Our proposed method for circumventing the SSPP issue is advantageous on a number of fronts compared with comparable algorithms. Once the BIF for the pre-defined light direction categories is defined, we can simply generate new images from a face image for each of the pre-defined categories. As a result, we not only solve the SSS problem, but can also effectively deal with face recognition under illumination variation. Additionally, the proposed method is not reliant upon the choice of a particular appearance-based face recognition algorithm, and a single training sample per person is sufficient to improve face recognition performance when there are illumination variations, as shown in the experimental results.

The remainder of this paper is organized as follows. In the next section, we provide preliminaries for the proposed method. Then, we present the BIF and how they can be used to generate new face images with shadows. Finally, the experimental results are described and the conclusion follows.

Preliminaries to the SSPP Problem in Appearance Based Methods

The SSPP problem, which is an extreme case of the SSS problem in classification, is defined as a key problem of face recognition technology, as there is only a single sample for each person. In this section, we provide a brief overview of the feature extraction methods of appearance-based face recognition methods, and explain how the SSPP problem influences these methods. LDA, which was originally applied in the supervised learning field, has been popularly adopted for its capacity to pare down the dimensions of a spatial context for easier handling [21, 22]. Let us consider a set of N samples, each of which belongs to one of Nc subjects or classes. Each sample xRn can be represented as a point in the n-dimensional vector space. Let xij denote the jth sample belonging to the ith class. The ith class consists of Ni samples, and N = ∑i Ni. The LDA method finds the optimal projection matrix in accordance with Fisher’s criterion to maximize the ratio of the between-class scatter matrix (SB) and the within-class scatter matrix (SW). (1) where m is the mean of all the samples and mi is the mean of the samples belonging to class i. The column vectors of W = [w1, .., wNc−1] are the generalized eigenvectors associated with the generalized eigenvalues satisfying (2) where k = 1, .., Nc − 1 [23]. They can be obtained by the simultaneous diagonalization of SB and SW if SW is nonsingular [21].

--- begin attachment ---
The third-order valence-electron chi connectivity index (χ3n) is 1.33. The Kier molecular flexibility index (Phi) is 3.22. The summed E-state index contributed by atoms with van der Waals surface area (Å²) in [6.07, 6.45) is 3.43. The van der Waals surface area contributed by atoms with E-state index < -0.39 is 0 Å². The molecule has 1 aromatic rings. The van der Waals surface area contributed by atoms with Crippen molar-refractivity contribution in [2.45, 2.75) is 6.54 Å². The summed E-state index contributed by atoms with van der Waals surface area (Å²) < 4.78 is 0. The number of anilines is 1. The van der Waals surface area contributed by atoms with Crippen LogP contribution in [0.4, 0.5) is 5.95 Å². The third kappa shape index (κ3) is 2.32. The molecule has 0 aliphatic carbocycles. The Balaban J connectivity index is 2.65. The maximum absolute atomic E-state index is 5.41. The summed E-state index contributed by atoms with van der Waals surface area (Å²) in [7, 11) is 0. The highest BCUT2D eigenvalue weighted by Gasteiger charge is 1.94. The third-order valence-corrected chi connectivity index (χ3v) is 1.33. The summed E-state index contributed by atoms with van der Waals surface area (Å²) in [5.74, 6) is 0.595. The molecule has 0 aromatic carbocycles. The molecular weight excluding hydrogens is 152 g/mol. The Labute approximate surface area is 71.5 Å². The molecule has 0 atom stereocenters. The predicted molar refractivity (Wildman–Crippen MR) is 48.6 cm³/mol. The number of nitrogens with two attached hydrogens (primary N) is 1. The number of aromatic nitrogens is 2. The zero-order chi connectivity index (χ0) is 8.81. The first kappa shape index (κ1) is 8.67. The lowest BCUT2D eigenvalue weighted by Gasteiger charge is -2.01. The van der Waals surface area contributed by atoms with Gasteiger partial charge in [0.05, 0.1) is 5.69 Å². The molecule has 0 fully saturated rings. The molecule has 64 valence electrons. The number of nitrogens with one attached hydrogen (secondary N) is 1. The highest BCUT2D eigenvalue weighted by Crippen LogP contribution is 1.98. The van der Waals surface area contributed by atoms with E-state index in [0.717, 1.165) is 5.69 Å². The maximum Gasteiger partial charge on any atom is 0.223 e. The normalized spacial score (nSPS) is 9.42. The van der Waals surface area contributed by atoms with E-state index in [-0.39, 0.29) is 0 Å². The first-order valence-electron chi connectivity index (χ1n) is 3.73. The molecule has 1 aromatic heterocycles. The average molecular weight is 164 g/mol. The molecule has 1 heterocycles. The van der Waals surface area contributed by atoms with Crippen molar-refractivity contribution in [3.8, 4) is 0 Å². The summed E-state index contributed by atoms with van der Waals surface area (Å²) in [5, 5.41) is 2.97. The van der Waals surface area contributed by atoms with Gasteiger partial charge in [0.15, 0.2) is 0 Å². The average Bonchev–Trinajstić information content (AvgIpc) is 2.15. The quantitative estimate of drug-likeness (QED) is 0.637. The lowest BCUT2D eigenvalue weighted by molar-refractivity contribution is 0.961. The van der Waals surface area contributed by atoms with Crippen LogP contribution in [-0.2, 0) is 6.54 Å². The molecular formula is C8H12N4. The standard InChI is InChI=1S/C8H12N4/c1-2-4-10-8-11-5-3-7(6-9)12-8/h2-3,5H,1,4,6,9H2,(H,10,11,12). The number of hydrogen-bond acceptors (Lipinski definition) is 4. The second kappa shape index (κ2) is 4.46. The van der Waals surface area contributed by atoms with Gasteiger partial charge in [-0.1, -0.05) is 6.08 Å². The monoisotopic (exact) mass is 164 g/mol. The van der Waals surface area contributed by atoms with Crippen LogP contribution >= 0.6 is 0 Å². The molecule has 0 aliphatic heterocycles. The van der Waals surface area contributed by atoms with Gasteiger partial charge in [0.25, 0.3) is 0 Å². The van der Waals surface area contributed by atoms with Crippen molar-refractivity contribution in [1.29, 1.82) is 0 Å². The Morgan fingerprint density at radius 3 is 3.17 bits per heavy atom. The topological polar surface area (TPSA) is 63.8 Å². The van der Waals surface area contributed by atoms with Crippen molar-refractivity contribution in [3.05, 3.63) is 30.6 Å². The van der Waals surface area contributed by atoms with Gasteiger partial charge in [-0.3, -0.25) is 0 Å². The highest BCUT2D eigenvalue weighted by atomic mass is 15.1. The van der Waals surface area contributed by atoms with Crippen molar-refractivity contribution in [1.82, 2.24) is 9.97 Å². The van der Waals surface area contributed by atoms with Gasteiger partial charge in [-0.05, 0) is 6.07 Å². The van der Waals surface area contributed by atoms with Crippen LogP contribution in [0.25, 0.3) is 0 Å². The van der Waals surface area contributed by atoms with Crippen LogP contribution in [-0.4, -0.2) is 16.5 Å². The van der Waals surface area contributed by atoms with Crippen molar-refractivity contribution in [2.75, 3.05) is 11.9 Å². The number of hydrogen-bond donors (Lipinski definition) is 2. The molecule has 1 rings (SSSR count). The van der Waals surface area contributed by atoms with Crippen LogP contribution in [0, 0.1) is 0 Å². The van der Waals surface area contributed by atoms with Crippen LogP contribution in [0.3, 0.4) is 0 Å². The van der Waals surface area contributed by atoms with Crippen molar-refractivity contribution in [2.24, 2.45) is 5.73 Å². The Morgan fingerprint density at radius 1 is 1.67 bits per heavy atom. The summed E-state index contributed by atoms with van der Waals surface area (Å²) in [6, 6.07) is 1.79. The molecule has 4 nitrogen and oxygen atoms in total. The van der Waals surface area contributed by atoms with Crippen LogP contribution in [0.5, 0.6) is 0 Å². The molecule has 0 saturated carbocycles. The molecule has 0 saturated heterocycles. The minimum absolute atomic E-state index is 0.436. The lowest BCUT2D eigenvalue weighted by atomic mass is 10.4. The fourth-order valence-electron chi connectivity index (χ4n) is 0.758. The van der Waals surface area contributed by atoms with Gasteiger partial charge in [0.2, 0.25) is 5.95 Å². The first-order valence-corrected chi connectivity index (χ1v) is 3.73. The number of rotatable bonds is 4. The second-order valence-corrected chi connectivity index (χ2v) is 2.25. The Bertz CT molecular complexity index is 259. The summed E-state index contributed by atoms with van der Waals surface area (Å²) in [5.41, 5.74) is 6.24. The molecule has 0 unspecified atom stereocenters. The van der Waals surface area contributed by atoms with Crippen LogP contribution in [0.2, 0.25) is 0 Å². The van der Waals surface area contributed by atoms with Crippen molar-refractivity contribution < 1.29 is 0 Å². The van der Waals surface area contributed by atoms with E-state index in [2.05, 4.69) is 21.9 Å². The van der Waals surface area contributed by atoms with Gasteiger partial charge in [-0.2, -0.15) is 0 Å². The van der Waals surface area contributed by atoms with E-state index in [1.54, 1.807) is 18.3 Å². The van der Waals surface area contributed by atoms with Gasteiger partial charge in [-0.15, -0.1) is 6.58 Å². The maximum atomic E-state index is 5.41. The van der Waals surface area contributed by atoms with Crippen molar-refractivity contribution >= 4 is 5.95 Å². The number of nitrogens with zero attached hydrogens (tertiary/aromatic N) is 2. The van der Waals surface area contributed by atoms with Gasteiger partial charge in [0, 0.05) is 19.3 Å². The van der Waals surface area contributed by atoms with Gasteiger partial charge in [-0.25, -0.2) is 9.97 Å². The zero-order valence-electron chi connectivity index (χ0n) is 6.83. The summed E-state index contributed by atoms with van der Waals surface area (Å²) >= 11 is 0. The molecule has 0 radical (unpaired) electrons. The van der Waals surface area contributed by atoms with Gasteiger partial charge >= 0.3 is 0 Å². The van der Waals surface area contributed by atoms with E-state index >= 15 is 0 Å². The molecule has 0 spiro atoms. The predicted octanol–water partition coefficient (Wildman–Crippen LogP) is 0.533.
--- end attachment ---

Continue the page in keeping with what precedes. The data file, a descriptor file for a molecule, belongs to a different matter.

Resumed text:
In face recognition problems, since the dimension of the input space(n) is usually much larger than the number of available samples (N), SW becomes singular, resulting in the SSS problem [21]. To avoid the SSS problem, several variants of LDA have been proposed [25] including PCA+LDA, Direct LDA, DCV, and ERE. However, even though the SSS problem is solved in terms of computation, some issues regarding the SSPP problem remain outstanding. Firstly, in the case of the SSPP problem, the SW can not actually be computed. Also, LDA performance is biased toward data that complies with the assumption that normal distribution applies to the samples in each class [24]—this is evidenced by a demonstration in which the full realization of the objective function in Eq 2 corresponds to the full realization of the Euclidean distance that occurs between the class means [25]. Therefore, to effectively overcome the SSPP problem, it is important to secure several images for each class so that the samples in each class have normal distribution.

In subsequent sections, we use the proposed method to demonstrate the improvement in face recognition performance, and show how BIF can be used with the virtual face image-generation method.

Proposed Method

Bidirectional Integral Features

The integral image was originally designed to very rapidly compute rectangular features for face detection. The following definition of the integral image states [20]: (3) where the integral image is represented by A(x, y) and the original image is represented by I(x′, y′). In Eq 3, the tally of the pixels above and to the left of (x, y) forms the integral image at the (x, y) position. A(x, y) monotonically increases as x and y increase because all of the pixels of I(x, y) have non-negative values.